Mental Health and awareness

Mental Health and awareness

Surely Not

Could it be true, mental health is beginning to get the recognition it deserves  

This week I have being thinking about the awareness mental health has and how this has changed incredibly over the past few years (I know we are nowhere near where we should be in talks of health and/or the ability to discuss without judgement.) When I first started on my long mental health journey, I was consumed and ashamed by the fact mental health had such a stigma, that you was crazy, weak and an attention seeker if you suffered with an illness that’s invisable – My first indication was back when I was 16 and I balled my eyes out at even the suggestion of going to see a therapist and utterly heartbroken that I was placed on a waiting list while my mind was crumbling around me. Now here we are at the disastrous age of 21, I have seen three different therapists, thought about the end, had outburst of tears and madness. Then on new medication that is helping to keep me at a level of sanity I can manage, with a blog I’m utterly in love with. That allows me to not only spread awareness but gives me the opportunity to openly admit my downfalls of mental health. Sharing my experiences of struggle, pain and loss honestly as I trip through my young adult years instead of bundling it up and trying hopelessly to forget about it. However, there wasn’t much talk of mental health issues when I first began to struggle, it seemed to be something that you would be embarrassed about and keep well and truly tucked away. I struggled to open up out of fear, embarrassment and maybe even, a little bit of me didn’t want to admit I was hurting or what I then thought was weakness. I felt ashamed but now so many years down the line I feel empowered and proud that I have almost come out the other side maybe a little stronger than before. ( I had a lot of help to get to this stage.)  

I feel mental health issues have not only become more of a talked about topic but they are being widely accepted in our society, (maybe as a trend or generally a battle we are all willing to overcome.) With several high-end celebrities and people our society look up to talking about their own mental health issues gives us all the hope that we are able to not only overcome but to raise awareness and end stigma of mental health issues. I want to live in a world and bring up my kids in a place depression, anxiety and other mental health issues are thought and talked about the very same as a common cold. We don’t run away from issues that we are all bound to come across at some point within our lives, but help each other and become a supportive network to decrease and ensure suicide rates fall to an all-time low.  As much as I understand mental health issues what does destroy me – is plain and simply the stomach churning suicide rates that steals young people away from the life they deserve because they couldn’t get the help in time or simply couldn’t fight no longer – we are all warriors but how much fighting alone can one person take? In 2018 there was 6,507 suicides registered in the UK, that was two years ago. 6507 lives taken, lost a battle, families heartbroken, what would the figures be now? Worse I imagine.  But yet they aren’t spoke about, we speak about The Royals, packed lunches and The Oscars in high debate. Which is infurinating in its self.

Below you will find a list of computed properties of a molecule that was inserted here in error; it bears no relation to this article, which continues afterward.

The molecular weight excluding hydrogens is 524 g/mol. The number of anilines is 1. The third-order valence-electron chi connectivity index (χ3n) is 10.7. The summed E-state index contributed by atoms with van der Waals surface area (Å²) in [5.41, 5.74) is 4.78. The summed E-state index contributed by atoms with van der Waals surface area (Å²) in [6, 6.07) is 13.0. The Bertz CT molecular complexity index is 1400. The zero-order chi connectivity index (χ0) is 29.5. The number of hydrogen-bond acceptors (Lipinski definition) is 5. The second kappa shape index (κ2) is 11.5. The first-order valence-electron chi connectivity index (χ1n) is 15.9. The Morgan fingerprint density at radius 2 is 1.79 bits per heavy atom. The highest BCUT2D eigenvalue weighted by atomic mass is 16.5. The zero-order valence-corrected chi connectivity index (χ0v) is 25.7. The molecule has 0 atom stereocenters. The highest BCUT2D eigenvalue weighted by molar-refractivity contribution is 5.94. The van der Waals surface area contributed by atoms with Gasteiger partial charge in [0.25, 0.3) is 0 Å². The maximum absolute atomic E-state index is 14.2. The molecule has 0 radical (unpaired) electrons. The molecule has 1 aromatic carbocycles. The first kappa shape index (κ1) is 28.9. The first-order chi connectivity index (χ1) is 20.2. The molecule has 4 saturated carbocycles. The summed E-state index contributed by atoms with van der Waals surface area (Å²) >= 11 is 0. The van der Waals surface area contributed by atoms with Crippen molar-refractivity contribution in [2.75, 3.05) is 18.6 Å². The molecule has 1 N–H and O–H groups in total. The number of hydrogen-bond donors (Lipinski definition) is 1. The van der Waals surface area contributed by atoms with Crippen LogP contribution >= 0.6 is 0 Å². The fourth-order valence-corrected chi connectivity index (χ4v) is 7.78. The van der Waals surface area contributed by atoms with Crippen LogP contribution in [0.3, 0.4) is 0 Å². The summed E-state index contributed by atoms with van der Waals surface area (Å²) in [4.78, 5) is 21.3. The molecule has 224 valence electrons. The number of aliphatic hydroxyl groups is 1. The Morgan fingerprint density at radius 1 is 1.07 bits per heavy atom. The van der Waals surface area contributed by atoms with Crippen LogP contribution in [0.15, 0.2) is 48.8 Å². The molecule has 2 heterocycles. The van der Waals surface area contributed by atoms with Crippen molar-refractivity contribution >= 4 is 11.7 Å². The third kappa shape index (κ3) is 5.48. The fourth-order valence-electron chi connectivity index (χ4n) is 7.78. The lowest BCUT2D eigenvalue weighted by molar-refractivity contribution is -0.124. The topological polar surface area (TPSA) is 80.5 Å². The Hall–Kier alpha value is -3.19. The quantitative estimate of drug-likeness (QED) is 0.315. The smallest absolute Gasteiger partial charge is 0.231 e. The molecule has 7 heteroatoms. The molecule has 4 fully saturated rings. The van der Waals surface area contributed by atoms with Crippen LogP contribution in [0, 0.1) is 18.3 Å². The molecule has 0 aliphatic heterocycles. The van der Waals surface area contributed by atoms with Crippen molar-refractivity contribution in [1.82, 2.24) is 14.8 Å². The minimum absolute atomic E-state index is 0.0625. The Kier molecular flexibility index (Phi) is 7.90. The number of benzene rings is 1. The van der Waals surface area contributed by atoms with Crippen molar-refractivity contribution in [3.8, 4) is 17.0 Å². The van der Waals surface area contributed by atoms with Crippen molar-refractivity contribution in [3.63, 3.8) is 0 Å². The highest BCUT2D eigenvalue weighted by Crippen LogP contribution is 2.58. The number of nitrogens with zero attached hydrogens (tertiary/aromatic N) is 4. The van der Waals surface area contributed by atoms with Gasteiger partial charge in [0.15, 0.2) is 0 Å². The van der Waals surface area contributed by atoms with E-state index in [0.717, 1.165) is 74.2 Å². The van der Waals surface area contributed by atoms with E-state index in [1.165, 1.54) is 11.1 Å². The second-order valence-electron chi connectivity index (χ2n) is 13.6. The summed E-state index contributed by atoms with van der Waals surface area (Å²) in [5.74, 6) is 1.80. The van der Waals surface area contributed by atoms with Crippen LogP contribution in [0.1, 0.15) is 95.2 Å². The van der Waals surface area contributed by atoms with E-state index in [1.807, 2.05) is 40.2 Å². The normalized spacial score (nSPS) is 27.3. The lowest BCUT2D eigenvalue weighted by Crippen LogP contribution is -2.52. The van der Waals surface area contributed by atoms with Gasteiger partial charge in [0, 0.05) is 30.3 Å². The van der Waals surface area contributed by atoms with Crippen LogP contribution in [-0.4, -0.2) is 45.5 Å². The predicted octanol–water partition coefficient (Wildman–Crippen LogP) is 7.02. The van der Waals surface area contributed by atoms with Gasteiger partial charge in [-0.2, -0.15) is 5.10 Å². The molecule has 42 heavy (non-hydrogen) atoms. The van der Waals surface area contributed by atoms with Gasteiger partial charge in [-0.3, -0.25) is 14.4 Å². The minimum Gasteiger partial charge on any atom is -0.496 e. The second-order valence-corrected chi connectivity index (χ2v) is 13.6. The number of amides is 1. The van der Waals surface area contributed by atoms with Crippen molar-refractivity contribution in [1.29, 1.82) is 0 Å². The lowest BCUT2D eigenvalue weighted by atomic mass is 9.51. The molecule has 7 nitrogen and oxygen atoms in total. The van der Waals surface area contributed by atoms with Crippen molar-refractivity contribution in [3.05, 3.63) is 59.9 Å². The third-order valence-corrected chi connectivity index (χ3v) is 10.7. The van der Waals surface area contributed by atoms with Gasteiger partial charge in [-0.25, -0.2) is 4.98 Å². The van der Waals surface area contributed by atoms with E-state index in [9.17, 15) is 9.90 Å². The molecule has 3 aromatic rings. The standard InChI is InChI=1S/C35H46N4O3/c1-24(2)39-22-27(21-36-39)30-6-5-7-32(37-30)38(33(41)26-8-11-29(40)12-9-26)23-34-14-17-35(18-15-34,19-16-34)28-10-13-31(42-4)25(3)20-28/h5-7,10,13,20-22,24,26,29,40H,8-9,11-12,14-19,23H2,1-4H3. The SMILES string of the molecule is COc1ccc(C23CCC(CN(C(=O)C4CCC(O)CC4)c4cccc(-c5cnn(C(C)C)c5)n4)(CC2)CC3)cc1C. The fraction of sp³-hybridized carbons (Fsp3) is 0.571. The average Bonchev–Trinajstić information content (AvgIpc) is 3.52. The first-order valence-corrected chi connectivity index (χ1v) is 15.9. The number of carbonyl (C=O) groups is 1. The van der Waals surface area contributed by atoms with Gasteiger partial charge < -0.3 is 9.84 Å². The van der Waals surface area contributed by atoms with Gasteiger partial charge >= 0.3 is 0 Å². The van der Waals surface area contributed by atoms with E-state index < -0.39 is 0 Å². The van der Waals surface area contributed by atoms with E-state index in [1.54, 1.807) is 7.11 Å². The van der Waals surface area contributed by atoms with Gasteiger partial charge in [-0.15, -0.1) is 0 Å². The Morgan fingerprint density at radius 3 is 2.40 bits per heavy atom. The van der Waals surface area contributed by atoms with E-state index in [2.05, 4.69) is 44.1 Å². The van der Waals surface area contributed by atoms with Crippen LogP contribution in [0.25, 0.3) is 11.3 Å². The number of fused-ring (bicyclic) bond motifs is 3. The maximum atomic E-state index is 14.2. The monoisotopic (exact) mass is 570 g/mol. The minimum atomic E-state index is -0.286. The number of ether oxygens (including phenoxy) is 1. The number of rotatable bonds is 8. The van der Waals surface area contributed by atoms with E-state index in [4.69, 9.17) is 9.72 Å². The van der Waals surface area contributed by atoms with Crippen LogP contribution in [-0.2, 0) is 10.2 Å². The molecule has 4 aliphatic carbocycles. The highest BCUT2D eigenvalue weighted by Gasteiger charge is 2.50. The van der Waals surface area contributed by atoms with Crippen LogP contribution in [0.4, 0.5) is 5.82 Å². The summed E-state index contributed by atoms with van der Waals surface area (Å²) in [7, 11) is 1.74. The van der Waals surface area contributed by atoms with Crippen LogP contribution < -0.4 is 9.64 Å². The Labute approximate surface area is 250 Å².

Although as a lifelong blade and almost obsessed football fanatic, I’m increasingly happy that, up and down the country football fans have taken a minute for mental health this weekend.  ‘Head up’ campaign has produced a heartfelt video that shows that even the most successful people will suffer with some aspects of mental health issues and that we can help to tackle this by being a supportive network and checking in on those closest to us, even if they seem ‘okay’. Heads up campaign – “Too often, people feel afraid to admit that they are struggling with their mental health. This fear of prejudice and judgement stops people from getting help and can destroy families and end lives. Heads Together wants to help people feel much more comfortable with their everyday mental wellbeing and have the practical tools to support their friends and family.” The heads-up campaign is working for the following workplace wellbeing, mentally healthy schools, armed forces community and supporting maternal mental health.  

I’m insanely proud of the awareness mental health issues have improved, that has ensured an impact on sporting events especially. As well as in the creative arts such as festivals and music events. Lewis Capaldi has launched LIVELIVE for his tour in March 2020 which involves onsite counsellors, safe spaces, buddy system and help points for just an extra 50p a ticket. Imagine people who are suffering insanely with anxiety and various other mental health issues that are unable to get to festivals because they can’t face it.  I love the fact that having mental health issues isn’t an alone and suffering thing through my eyes now. I’m beginning to believe we are not alone when suffering and finally we can begin to talk about them openly without the insane word spreading through everyone’s minds the instant you mention you are pained mentally. I’m both proud and disappointed as a society, it shouldn’t have taken this long and we should be miles in front of acceptance than what we are however we are making tiny baby steps in to being supportive of mental illness.   It’s talked about and the awareness is slowly rising for the struggles people go through every single day.

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